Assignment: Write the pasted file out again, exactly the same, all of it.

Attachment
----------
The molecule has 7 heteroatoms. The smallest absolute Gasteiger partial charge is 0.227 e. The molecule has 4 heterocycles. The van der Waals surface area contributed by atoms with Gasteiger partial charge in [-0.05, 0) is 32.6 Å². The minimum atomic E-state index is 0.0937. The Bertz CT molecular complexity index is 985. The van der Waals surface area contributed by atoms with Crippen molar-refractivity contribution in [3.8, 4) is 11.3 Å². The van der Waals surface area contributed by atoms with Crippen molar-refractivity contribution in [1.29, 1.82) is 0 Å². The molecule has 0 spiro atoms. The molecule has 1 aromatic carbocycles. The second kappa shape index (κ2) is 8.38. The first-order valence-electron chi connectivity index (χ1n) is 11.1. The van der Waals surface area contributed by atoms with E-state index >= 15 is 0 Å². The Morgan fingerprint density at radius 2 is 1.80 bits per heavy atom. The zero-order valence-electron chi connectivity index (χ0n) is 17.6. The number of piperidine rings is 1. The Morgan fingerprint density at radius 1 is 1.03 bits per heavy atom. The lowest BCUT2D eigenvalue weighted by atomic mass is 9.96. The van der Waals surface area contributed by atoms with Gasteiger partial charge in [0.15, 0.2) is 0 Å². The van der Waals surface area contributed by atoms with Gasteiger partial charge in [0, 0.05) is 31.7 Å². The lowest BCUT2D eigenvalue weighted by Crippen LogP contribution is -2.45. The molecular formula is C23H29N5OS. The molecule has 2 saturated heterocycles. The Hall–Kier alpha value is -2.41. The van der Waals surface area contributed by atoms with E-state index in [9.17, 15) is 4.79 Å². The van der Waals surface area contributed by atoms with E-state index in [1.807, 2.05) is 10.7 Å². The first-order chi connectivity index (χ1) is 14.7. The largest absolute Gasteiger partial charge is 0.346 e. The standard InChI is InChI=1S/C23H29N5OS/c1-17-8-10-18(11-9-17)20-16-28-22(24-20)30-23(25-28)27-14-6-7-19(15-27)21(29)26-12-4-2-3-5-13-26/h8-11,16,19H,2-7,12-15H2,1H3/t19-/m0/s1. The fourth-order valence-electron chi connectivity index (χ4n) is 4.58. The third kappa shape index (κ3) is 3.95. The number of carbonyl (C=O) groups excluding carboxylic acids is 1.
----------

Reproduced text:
The molecule has 7 heteroatoms. The smallest absolute Gasteiger partial charge is 0.227 e. The molecule has 4 heterocycles. The van der Waals surface area contributed by atoms with Gasteiger partial charge in [-0.05, 0) is 32.6 Å². The minimum atomic E-state index is 0.0937. The Bertz CT molecular complexity index is 985. The van der Waals surface area contributed by atoms with Crippen molar-refractivity contribution in [3.8, 4) is 11.3 Å². The van der Waals surface area contributed by atoms with Crippen molar-refractivity contribution in [1.29, 1.82) is 0 Å². The molecule has 0 spiro atoms. The molecule has 1 aromatic carbocycles. The second kappa shape index (κ2) is 8.38. The first-order valence-electron chi connectivity index (χ1n) is 11.1. The van der Waals surface area contributed by atoms with E-state index >= 15 is 0 Å². The Morgan fingerprint density at radius 2 is 1.80 bits per heavy atom. The zero-order valence-electron chi connectivity index (χ0n) is 17.6. The number of piperidine rings is 1. The Morgan fingerprint density at radius 1 is 1.03 bits per heavy atom. The lowest BCUT2D eigenvalue weighted by atomic mass is 9.96. The van der Waals surface area contributed by atoms with Gasteiger partial charge in [0.15, 0.2) is 0 Å². The van der Waals surface area contributed by atoms with Gasteiger partial charge in [0, 0.05) is 31.7 Å². The lowest BCUT2D eigenvalue weighted by Crippen LogP contribution is -2.45. The molecular formula is C23H29N5OS. The molecule has 2 saturated heterocycles. The Hall–Kier alpha value is -2.41. The van der Waals surface area contributed by atoms with E-state index in [9.17, 15) is 4.79 Å². The van der Waals surface area contributed by atoms with E-state index in [1.807, 2.05) is 10.7 Å². The first-order chi connectivity index (χ1) is 14.7. The largest absolute Gasteiger partial charge is 0.346 e. The standard InChI is InChI=1S/C23H29N5OS/c1-17-8-10-18(11-9-17)20-16-28-22(24-20)30-23(25-28)27-14-6-7-19(15-27)21(29)26-12-4-2-3-5-13-26/h8-11,16,19H,2-7,12-15H2,1H3/t19-/m0/s1. The fourth-order valence-electron chi connectivity index (χ4n) is 4.58. The third kappa shape index (κ3) is 3.95. The number of carbonyl (C=O) groups excluding carboxylic acids is 1.